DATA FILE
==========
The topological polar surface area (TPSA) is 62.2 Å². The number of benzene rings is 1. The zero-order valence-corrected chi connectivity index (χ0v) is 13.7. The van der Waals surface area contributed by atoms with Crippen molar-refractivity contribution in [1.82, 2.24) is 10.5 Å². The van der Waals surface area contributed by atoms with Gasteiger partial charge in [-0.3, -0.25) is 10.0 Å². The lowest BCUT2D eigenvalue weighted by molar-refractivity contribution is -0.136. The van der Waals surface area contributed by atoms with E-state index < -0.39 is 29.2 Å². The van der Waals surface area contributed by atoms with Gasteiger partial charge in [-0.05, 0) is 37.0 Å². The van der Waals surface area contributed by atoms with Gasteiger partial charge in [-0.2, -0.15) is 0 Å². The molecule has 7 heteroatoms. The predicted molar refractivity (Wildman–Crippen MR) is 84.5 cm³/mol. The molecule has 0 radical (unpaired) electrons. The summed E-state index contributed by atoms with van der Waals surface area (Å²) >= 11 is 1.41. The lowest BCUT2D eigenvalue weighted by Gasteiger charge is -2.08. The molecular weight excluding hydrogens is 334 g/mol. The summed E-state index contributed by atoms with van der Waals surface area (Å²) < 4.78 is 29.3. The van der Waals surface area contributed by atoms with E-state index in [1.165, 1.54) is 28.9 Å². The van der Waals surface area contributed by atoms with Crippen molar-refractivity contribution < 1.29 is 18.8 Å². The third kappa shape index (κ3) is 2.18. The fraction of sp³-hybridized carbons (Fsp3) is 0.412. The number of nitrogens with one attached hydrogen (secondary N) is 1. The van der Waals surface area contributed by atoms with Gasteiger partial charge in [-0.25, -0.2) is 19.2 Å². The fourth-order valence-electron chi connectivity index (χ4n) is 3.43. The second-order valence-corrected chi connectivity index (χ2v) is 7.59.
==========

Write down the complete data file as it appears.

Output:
The topological polar surface area (TPSA) is 62.2 Å². The number of benzene rings is 1. The zero-order valence-corrected chi connectivity index (χ0v) is 13.7. The van der Waals surface area contributed by atoms with Crippen molar-refractivity contribution in [1.82, 2.24) is 10.5 Å². The van der Waals surface area contributed by atoms with Gasteiger partial charge in [-0.3, -0.25) is 10.0 Å². The lowest BCUT2D eigenvalue weighted by molar-refractivity contribution is -0.136. The van der Waals surface area contributed by atoms with E-state index < -0.39 is 29.2 Å². The van der Waals surface area contributed by atoms with Gasteiger partial charge in [-0.05, 0) is 37.0 Å². The van der Waals surface area contributed by atoms with Gasteiger partial charge in [-0.2, -0.15) is 0 Å². The molecule has 7 heteroatoms. The predicted molar refractivity (Wildman–Crippen MR) is 84.5 cm³/mol. The molecule has 0 radical (unpaired) electrons. The summed E-state index contributed by atoms with van der Waals surface area (Å²) >= 11 is 1.41. The lowest BCUT2D eigenvalue weighted by Gasteiger charge is -2.08. The molecular weight excluding hydrogens is 334 g/mol. The summed E-state index contributed by atoms with van der Waals surface area (Å²) < 4.78 is 29.3. The van der Waals surface area contributed by atoms with E-state index in [1.165, 1.54) is 28.9 Å². The van der Waals surface area contributed by atoms with Crippen molar-refractivity contribution < 1.29 is 18.8 Å². The third kappa shape index (κ3) is 2.18. The fraction of sp³-hybridized carbons (Fsp3) is 0.412. The number of nitrogens with one attached hydrogen (secondary N) is 1. The van der Waals surface area contributed by atoms with Gasteiger partial charge in [-0.25, -0.2) is 19.2 Å². The fourth-order valence-electron chi connectivity index (χ4n) is 3.43. The second-order valence-corrected chi connectivity index (χ2v) is 7.59.